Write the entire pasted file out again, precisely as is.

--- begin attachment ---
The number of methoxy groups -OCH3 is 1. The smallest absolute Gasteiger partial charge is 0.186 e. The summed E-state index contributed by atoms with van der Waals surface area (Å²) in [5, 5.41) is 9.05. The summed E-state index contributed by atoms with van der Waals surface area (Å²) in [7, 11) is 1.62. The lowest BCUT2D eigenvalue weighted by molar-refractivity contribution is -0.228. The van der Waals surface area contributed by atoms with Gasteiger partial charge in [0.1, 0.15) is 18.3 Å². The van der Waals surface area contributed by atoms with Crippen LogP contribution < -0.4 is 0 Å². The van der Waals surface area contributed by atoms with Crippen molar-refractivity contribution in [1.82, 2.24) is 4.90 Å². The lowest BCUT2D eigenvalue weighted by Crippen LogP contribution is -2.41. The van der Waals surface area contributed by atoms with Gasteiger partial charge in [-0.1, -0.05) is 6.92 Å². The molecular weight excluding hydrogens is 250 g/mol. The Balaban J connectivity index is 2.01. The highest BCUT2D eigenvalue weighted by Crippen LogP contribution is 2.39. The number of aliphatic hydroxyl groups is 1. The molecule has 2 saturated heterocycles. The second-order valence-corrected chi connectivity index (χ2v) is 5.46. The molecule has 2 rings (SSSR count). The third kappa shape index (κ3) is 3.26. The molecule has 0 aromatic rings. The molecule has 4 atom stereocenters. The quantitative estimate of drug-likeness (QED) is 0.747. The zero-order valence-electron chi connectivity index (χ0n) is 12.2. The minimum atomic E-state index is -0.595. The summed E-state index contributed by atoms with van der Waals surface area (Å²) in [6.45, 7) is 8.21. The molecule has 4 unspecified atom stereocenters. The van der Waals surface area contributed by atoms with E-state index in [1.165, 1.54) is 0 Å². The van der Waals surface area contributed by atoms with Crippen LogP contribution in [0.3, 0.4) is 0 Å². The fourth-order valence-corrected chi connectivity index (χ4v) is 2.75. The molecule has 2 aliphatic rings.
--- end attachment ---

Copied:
The number of methoxy groups -OCH3 is 1. The smallest absolute Gasteiger partial charge is 0.186 e. The summed E-state index contributed by atoms with van der Waals surface area (Å²) in [5, 5.41) is 9.05. The summed E-state index contributed by atoms with van der Waals surface area (Å²) in [7, 11) is 1.62. The lowest BCUT2D eigenvalue weighted by molar-refractivity contribution is -0.228. The van der Waals surface area contributed by atoms with Gasteiger partial charge in [0.1, 0.15) is 18.3 Å². The van der Waals surface area contributed by atoms with Crippen LogP contribution < -0.4 is 0 Å². The van der Waals surface area contributed by atoms with Crippen molar-refractivity contribution in [1.82, 2.24) is 4.90 Å². The lowest BCUT2D eigenvalue weighted by Crippen LogP contribution is -2.41. The van der Waals surface area contributed by atoms with Gasteiger partial charge in [-0.1, -0.05) is 6.92 Å². The molecular weight excluding hydrogens is 250 g/mol. The Balaban J connectivity index is 2.01. The highest BCUT2D eigenvalue weighted by Crippen LogP contribution is 2.39. The number of aliphatic hydroxyl groups is 1. The molecule has 2 saturated heterocycles. The second-order valence-corrected chi connectivity index (χ2v) is 5.46. The molecule has 2 rings (SSSR count). The third kappa shape index (κ3) is 3.26. The molecule has 0 aromatic rings. The molecule has 4 atom stereocenters. The quantitative estimate of drug-likeness (QED) is 0.747. The zero-order valence-electron chi connectivity index (χ0n) is 12.2. The minimum atomic E-state index is -0.595. The summed E-state index contributed by atoms with van der Waals surface area (Å²) in [6.45, 7) is 8.21. The molecule has 4 unspecified atom stereocenters. The van der Waals surface area contributed by atoms with E-state index in [1.165, 1.54) is 0 Å². The van der Waals surface area contributed by atoms with Crippen LogP contribution in [0.3, 0.4) is 0 Å². The fourth-order valence-corrected chi connectivity index (χ4v) is 2.75. The molecule has 2 aliphatic rings.